In a move aimed to address tobacco epidemic and deter children from using tobacco, the Food and Drug Administration has released two draft guidance documents, paving way for consumers to know the harmful ingredients in the tobacco products and ensuring that they are not misled by deceptive marketing practices.
The first document provides guidance on how companies will comply with the requirement to report on the quantities of potentially harmful chemicals in tobacco products. Accordingly, the FDA has established a list of 93 harmful and potentially harmful constituents, or HPHCs, that tobacco companies will be required to disclose for every regulated tobacco product sold in the United States, an information, which was previously unavailable to the public.
However, given the fact that the tobacco companies may be unable to meet the deadline of reporting the HPHCs in their tobacco products due to current testing limitations, the draft guidance has identified 20 HPHCs that are representative of the full list. This year, the FDA will be focusing on reporting enforcement on the 20 HPHCs and, by April 2013, make available to the public, information about the amount of HPHCs in specific products in a consumer-friendly format.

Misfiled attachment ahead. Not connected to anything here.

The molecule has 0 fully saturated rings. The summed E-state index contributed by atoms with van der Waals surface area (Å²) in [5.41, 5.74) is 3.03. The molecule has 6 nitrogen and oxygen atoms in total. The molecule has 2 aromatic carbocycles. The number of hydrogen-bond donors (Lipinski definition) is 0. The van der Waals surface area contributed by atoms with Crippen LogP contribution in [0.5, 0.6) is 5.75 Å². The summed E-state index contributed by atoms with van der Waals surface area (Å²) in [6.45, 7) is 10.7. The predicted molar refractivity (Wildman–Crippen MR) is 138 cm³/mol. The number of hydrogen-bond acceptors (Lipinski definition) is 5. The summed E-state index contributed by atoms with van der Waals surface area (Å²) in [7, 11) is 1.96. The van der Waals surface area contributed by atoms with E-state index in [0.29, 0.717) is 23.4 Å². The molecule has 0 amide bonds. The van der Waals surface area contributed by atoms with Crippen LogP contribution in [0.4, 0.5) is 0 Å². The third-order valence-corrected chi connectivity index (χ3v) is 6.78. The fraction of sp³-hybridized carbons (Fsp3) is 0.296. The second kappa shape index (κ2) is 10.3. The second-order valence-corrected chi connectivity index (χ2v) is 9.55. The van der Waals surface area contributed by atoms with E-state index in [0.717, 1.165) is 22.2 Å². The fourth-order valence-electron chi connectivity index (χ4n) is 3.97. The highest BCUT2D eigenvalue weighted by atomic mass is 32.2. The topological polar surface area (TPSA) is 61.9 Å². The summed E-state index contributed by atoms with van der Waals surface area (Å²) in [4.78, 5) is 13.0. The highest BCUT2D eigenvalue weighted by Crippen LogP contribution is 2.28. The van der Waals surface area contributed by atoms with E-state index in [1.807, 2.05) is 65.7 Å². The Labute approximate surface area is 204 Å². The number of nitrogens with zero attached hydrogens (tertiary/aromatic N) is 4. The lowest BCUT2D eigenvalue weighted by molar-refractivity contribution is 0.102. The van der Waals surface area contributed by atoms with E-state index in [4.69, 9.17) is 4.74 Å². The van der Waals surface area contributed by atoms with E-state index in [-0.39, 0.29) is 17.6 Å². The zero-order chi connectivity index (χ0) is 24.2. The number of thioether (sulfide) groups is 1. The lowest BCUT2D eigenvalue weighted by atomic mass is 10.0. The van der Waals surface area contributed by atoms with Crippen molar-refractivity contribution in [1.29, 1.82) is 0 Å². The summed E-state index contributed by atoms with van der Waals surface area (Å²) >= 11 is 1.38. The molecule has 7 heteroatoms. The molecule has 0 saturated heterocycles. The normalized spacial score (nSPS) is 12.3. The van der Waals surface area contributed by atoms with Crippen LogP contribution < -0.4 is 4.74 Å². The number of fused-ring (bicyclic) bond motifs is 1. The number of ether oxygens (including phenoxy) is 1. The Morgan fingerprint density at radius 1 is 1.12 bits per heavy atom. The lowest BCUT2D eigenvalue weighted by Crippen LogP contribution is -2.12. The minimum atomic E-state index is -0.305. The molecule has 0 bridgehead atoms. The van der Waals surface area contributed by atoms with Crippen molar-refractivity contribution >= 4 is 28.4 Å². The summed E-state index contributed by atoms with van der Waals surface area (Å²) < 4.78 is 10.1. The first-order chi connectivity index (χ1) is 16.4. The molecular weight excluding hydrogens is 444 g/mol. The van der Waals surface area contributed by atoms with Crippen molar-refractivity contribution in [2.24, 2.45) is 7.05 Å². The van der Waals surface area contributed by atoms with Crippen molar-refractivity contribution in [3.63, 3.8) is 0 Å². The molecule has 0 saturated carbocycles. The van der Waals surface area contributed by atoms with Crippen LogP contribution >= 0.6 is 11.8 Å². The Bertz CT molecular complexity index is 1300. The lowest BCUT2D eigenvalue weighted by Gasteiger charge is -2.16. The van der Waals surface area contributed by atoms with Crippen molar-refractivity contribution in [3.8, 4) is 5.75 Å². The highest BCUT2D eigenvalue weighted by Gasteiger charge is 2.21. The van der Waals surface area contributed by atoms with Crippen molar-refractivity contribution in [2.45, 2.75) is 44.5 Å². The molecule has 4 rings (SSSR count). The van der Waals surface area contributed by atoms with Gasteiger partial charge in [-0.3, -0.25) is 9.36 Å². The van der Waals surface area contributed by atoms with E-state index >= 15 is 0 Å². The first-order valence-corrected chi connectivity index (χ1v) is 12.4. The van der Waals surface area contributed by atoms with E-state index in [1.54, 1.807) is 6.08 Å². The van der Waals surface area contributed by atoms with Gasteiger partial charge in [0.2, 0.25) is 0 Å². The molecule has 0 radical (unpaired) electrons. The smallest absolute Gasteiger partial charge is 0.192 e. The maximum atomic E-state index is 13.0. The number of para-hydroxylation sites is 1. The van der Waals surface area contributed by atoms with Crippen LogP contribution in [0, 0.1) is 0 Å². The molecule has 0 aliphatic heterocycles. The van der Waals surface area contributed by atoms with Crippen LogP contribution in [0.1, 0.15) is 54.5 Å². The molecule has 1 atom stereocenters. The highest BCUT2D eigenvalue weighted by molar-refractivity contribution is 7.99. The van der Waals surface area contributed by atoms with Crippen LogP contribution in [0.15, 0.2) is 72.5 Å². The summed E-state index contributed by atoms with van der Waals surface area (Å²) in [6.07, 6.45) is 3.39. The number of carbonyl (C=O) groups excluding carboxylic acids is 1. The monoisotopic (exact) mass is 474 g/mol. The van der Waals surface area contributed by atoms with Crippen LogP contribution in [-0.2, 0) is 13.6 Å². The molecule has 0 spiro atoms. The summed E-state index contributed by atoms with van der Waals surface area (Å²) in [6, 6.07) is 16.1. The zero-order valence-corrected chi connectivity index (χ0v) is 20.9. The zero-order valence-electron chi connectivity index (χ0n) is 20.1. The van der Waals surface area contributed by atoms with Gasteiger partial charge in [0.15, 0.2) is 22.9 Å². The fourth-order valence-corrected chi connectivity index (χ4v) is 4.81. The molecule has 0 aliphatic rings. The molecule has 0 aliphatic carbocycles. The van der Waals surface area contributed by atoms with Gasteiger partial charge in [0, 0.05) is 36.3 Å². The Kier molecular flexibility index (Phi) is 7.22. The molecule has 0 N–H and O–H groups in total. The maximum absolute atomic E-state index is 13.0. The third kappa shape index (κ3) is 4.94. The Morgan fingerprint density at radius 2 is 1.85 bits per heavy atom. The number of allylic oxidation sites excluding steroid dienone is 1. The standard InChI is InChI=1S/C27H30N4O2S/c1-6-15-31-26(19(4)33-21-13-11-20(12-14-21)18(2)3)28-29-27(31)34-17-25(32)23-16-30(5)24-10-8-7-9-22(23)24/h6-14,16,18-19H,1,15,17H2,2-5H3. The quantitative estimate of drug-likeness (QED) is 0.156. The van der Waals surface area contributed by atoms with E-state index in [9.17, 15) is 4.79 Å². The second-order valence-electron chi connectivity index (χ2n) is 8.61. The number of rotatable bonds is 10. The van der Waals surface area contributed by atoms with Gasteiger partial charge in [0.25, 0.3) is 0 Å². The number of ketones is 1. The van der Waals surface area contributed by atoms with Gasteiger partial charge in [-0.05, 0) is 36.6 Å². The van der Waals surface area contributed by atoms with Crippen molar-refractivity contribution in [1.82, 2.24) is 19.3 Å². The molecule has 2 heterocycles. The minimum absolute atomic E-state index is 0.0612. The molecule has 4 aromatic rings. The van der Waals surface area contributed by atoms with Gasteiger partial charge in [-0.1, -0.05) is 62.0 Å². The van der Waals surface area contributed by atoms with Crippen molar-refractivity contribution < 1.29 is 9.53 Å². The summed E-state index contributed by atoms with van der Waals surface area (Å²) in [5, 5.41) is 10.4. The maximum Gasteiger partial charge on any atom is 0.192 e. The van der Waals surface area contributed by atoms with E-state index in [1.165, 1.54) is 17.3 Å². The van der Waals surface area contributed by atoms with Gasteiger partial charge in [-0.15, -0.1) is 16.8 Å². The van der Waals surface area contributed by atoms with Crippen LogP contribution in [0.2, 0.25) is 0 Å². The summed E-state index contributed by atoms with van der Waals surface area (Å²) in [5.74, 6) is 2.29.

The second document provides guidance to companies that seek to advertise or market modified risk tobacco products, or MRTPs, that are sold with a claim to reduce harm or the risk of tobacco-related disease. This document describes scientific studies and analyses a tobacco company should submit if it has to market modified risk tobacco products.
Tobacco use is the leading preventable cause of death in the nation, according to the U.S. Department of Health and Human Services. It is estimated that 46 million people, or 20.6% of adults (aged 18 years and older), in the United States smoke cigarettes. Every day, over 1,000 youth under 18 become daily smokers. Cigarette smoking accounts for about 443,000 deaths, or 1 of every 5 deaths, in the U.S. annually.
Smoking is said to cost the American economy almost $200 billion a year, in medical costs and lost productivity.
Health and Human Services Secretary Kathleen Sebelius said, "Today's actions represent critical steps forward on providing Americans with the facts about the dangers of tobacco use and to stop children from smoking. We will continue to do everything we can to help smokers quit and prevent kids from starting this deadly addiction."
by RTT Staff Writer
For comments and feedback: firstname.lastname@example.org